The times, they are a-changin’. Bob Dylan released that song in early 1964. You know what happened in 1964? There was as announcement about plans to build two skyscrapers in New York City. A little boy band from Liverpool first appeared on American television. U.S. Surgeon General Luther Terry became the first government official to claim that smoking is dangerous to one’s health.
That’s interesting. If smoking is harmful to your health, I guess we shouldn’t smoke, right? Somebody better tell those pipe smoking professors in tweed jackets from the ’60s and ’70s. Go look in any old Rider yearbook. I found one picture of the former chair of the Philosophy Department, Professor Guy Stroh.
In his picture, he’s smoking a pipe. Well, he’s holding a pipe. I mean, I don’t see smoke, but I do see the deep ridges of a very professorial corduroy jacket albeit with no leather elbow patches, so I’m assuming I’d see smoke if it was there. If he’s not smoking, then why would he have a pipe?
The pipe is just a decorative accessory. Maybe he thought the pipe made him look intellectual. Why would someone think this? Maybe a pipe made you look intellectual decades ago, but it doesn’t now. A pipe doesn’t make anyone more intellectual than another. It’s just a pipe.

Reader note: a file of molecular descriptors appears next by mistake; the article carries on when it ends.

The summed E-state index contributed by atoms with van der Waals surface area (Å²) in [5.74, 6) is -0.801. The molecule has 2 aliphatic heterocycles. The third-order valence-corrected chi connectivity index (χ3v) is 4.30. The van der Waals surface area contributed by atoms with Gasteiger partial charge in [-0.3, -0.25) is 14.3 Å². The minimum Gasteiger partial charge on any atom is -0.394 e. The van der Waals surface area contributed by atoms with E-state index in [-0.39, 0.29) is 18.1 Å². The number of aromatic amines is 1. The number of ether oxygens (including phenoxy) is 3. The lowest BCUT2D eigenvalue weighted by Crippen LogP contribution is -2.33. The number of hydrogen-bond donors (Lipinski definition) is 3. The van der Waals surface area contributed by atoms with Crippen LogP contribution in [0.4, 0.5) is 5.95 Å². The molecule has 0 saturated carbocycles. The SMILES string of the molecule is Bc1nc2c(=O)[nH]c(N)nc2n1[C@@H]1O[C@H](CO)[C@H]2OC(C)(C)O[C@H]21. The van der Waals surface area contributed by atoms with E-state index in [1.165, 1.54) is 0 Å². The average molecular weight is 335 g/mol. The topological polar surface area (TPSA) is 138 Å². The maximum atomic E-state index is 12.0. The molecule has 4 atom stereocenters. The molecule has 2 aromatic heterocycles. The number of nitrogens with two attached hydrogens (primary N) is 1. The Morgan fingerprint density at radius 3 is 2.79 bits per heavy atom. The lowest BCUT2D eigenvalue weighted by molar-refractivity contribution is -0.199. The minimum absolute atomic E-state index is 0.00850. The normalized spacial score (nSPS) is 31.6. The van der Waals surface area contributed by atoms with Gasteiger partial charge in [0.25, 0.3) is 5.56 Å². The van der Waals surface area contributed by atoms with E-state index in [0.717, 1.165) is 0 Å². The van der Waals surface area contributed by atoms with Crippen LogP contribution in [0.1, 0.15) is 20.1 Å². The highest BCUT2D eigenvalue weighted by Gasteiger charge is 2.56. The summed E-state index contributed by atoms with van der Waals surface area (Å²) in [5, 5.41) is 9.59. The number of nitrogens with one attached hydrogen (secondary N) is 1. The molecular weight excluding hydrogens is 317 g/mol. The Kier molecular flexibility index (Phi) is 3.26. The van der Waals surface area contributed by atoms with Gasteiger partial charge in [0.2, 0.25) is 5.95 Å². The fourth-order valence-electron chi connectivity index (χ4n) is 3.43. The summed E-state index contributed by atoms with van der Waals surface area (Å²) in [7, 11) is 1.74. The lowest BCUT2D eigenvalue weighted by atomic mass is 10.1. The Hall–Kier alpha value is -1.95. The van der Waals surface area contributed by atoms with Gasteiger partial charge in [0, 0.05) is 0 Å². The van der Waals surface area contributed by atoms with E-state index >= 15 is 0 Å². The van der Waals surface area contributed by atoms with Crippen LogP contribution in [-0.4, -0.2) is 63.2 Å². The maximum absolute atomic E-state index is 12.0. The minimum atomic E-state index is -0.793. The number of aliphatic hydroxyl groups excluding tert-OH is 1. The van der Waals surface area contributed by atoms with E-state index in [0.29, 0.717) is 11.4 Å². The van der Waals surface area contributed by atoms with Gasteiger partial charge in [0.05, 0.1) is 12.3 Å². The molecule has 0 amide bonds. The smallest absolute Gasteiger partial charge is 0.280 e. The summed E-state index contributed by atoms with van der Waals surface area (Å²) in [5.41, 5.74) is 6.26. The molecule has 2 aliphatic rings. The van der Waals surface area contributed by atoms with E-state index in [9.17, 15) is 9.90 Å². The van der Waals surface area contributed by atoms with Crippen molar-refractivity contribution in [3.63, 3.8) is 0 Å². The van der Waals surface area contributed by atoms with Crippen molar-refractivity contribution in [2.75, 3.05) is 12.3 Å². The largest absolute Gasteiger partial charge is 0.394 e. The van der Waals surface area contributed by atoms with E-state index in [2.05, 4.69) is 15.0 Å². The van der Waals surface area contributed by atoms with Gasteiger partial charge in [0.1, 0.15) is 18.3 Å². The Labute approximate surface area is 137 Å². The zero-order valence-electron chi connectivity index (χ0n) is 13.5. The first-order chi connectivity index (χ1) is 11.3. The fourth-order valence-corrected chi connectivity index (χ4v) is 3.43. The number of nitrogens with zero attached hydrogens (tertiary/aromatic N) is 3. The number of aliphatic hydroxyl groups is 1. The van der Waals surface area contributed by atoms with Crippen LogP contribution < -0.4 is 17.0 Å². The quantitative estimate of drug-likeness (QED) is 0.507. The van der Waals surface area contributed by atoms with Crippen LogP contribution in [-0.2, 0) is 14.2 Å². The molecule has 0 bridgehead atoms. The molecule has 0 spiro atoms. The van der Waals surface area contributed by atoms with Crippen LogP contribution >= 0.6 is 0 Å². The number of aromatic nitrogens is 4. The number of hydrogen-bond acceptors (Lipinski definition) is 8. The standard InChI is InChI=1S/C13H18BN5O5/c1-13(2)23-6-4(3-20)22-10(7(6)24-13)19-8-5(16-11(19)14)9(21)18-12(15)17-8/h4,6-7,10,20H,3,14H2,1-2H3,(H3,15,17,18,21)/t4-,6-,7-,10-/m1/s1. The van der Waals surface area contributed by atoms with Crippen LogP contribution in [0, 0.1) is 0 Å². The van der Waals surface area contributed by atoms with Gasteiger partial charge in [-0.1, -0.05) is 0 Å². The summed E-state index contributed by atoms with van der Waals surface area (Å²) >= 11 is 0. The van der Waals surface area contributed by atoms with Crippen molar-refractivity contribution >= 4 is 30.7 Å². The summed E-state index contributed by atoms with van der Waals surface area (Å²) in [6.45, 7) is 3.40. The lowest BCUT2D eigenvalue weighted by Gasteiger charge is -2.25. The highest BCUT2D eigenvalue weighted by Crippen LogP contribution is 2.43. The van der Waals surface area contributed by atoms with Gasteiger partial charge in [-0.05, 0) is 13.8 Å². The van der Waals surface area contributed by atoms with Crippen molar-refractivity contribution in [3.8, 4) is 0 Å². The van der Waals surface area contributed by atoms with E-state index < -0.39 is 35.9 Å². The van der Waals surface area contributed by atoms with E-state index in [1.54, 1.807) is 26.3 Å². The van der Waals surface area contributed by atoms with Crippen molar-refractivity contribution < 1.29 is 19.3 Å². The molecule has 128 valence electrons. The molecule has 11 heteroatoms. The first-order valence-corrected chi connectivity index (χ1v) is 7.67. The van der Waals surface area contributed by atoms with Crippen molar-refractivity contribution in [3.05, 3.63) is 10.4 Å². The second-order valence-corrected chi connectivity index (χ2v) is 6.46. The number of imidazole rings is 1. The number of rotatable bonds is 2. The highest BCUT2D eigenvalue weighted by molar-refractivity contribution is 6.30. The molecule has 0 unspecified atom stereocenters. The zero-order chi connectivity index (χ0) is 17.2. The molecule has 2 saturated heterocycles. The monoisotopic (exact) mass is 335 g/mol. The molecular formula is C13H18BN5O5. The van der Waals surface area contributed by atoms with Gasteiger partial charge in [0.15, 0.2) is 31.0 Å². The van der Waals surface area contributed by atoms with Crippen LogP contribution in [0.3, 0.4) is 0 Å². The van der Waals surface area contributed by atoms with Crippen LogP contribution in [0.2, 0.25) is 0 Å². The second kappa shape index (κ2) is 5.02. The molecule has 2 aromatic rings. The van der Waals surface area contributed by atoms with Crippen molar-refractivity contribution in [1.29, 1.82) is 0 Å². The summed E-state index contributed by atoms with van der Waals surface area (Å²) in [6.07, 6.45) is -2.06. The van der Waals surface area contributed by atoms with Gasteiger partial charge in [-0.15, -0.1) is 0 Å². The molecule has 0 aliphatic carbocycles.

How about ties? Just reread the preceding paragraph but replace the word “pipe” with “tie.” That’s what I have to say about professors wearing ties.
But what about professors and professionalism? That is the core issue of Dr. Simonet’s position. I’ll admit “professional” does look like the word “professor.” But I looked up these words in the Oxford English Dictionary, which is multivolume monstrosity that is the authoritative record of the English language. What I found is that, basically, professors should always teach in their graduation robes and fancy little hats. So if anything, Dr. Simonet himself isn’t dressing to the high standards of those who came before him. Centuries ago they believed you needed a fancy hat and robe to be a professional professor. Now, it’s a tie you need. Perhaps a fancy tie.
The point here is that connotative and denotative meanings of symbols, verbal and nonverbal (e.g. clothes), evolve over time. Words that have similar spellings or prefixes don’t necessarily mean the words are similar. For example, “Simonet” looks similar to “simonize,” so clearly Dr. Simonet must be a polisher of cars, no? He’d need rags for that. I’m sure he has an extra tie around he can use.
Authority doesn’t come from clothes. It comes from the relationship the teacher has with the students. That is built on mutual respect centered around the learning process, not on polished wingtips.
-Dr. David Dewberry
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